“No, no, you’re not going away before you take a cup of tea with the old man,” he protested. “I couldn’t hear to that–could you, Matey? The life-book will keep, I reckon. I’ve waited for it this many a year. I can wait a little longer while I’m enjoying my friends.”

Captain Jim moved about getting his kettle on to boil, and setting out his bread and butter. Despite his excitement he did not move with his old briskness. His movements were slow and halting. But the girls did not offer to help him. They knew it would hurt his feelings.

“You just picked the right evening to visit me,” he said, producing a cake from his cupboard. “Leetle Joe’s mother sent me down a big basket full of cakes and pies today. A blessing on all good cooks, says I. Look at this purty cake, all frosting and nuts. ‘Tain’t often I can entertain in such style. Set in, girls, set in! We’ll `tak a cup o’ kindness yet for auld lang syne.'”

The girls “set in” right merrily. The tea was up to Captain Jim’s best brewing. Little Joe’s mother’s cake was the last word in cakes; Captain Jim was the prince of gracious hosts, never even permitting his eyes to wander to the corner where the life-book lay, in all its bravery of green and gold. But when his door finally closed behind Anne and Leslie they knew that he went straight to it, and as they walked home they pictured the delight of the old man poring over the printed pages wherein his own life was portrayed with all the charm and color of reality itself.

“I wonder how he will like the ending–the ending I suggested,” said Leslie.

She was never to know. Early the next morning Anne awakened to find Gilbert bending over her, fully dressed, and with an expression of anxiety on his face.

“Are you called out?” she asked drowsily.

“No. Anne, I’m afraid there’s something wrong at the Point. It’s an hour after sunrise now, and the light is still burning. You know it has always been a matter of pride with Captain Jim to start the light the moment the sun sets, and put it out the moment it rises.”

Anne sat up in dismay. Through her window she saw the light blinking palely against the blue skies of dawn.

“Perhaps he has fallen asleep over his life-book,” she said anxiously, “or become so absorbed in it that he has forgotten the light.”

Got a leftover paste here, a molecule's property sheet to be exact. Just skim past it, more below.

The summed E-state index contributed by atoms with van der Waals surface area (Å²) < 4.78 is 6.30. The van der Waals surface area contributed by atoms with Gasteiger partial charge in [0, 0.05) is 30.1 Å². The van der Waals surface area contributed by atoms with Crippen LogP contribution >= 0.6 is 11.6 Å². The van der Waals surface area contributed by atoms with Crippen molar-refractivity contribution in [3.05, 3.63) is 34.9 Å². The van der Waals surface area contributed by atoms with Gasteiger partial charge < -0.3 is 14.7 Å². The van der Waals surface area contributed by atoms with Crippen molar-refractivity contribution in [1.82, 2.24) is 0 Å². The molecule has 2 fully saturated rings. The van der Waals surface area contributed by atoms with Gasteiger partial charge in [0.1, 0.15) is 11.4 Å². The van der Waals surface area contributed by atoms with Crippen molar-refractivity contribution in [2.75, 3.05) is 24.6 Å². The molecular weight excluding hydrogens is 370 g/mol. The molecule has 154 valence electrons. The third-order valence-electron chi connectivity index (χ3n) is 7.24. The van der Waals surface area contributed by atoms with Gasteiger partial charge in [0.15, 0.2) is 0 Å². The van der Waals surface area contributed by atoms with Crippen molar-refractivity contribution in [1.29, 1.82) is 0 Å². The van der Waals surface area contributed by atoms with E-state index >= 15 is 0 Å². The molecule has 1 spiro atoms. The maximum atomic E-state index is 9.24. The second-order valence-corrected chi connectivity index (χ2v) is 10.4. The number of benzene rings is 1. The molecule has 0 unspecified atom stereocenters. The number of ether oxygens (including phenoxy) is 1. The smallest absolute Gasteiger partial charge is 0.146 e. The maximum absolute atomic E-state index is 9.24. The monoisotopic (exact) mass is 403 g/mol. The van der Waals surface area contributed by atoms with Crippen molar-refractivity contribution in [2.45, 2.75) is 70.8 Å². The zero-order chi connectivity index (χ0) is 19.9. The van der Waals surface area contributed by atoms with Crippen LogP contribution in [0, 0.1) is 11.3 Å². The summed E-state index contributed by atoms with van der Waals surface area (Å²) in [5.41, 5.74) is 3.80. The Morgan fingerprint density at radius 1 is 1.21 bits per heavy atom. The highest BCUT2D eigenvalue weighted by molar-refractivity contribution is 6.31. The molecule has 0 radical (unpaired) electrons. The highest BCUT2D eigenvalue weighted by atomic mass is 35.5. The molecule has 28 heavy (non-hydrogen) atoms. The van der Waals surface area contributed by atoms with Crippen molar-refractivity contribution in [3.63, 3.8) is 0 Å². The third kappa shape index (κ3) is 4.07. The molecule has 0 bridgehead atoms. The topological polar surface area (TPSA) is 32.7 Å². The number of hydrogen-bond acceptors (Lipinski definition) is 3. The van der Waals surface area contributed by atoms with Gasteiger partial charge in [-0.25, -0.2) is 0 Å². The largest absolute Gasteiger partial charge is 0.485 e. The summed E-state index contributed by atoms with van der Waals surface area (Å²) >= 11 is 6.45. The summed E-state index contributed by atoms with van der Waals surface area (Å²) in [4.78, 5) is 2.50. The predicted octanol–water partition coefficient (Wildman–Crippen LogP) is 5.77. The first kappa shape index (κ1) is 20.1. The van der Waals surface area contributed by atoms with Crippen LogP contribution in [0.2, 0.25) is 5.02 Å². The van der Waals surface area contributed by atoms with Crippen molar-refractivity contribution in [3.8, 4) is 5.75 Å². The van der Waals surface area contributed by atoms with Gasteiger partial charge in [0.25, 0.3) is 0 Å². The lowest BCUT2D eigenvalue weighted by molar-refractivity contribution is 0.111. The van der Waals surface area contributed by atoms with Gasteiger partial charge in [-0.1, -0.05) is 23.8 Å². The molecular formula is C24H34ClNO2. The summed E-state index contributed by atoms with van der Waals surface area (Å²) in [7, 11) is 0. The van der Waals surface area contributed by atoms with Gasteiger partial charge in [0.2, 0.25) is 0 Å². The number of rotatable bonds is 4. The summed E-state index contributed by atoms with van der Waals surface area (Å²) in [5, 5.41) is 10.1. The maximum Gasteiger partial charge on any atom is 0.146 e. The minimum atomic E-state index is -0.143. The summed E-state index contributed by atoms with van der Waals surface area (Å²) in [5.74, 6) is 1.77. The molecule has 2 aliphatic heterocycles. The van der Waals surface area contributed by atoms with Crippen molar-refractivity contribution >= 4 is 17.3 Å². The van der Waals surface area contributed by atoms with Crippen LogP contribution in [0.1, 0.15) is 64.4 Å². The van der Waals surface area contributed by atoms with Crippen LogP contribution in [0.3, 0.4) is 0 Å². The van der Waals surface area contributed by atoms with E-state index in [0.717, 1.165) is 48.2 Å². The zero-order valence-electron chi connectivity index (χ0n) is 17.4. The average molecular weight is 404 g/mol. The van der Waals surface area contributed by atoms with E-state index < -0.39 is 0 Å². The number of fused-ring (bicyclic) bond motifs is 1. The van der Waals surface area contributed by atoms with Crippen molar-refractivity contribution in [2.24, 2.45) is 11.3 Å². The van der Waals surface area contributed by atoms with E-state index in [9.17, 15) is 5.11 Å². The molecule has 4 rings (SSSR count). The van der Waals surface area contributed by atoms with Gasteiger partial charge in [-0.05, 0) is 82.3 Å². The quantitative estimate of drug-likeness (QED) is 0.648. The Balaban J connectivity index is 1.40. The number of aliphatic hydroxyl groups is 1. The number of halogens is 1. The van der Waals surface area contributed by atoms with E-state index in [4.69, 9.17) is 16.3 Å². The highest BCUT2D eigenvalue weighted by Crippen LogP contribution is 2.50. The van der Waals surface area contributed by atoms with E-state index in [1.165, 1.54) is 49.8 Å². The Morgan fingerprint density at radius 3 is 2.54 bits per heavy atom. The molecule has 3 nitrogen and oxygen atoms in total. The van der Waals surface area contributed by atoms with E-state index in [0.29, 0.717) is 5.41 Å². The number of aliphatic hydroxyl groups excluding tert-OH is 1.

Gilbert shook his head.

“That wouldn’t be like Captain Jim. Anyway, I’m going down to see.”

“Wait a minute and I’ll go with you,” exclaimed Anne. “Oh, yes, I must–Little Jem will sleep for an hour yet, and I’ll call Susan. You may need a woman’s help if Captain Jim is ill.”

It was an exquisite morning, full of tints and sounds at once ripe and delicate. The harbor was sparkling and dimpling like a girl; white gulls were soaring over the dunes; beyond the bar was a shining, wonderful sea. The long fields by the shore were dewy and fresh in that first fine, purely-tinted light. The wind came dancing and whistling up the channel to replace the beautiful silence with a music more beautiful still. Had it not been for the baleful star on the white tower that early walk would have been a delight to Anne and Gilbert. But they went softly with fear.

Their knock was not responded to. Gilbert opened the door and they went in.

The old room was very quiet. On the table were the remnants of the little evening feast. The lamp still burned on the corner stand. The First Mate was asleep in a square of sunshine by the sofa.

Captain Jim lay on the sofa, with his hands clasped over the life-book, open at the last page, lying on his breast. His eyes were closed and on his face was a look of the most perfect peace and happiness–the look of one who has long sought and found at last.

“He is asleep?” whispered Anne tremulously.

Gilbert went to the sofa and bent over him for a few moments. Then he straightened up.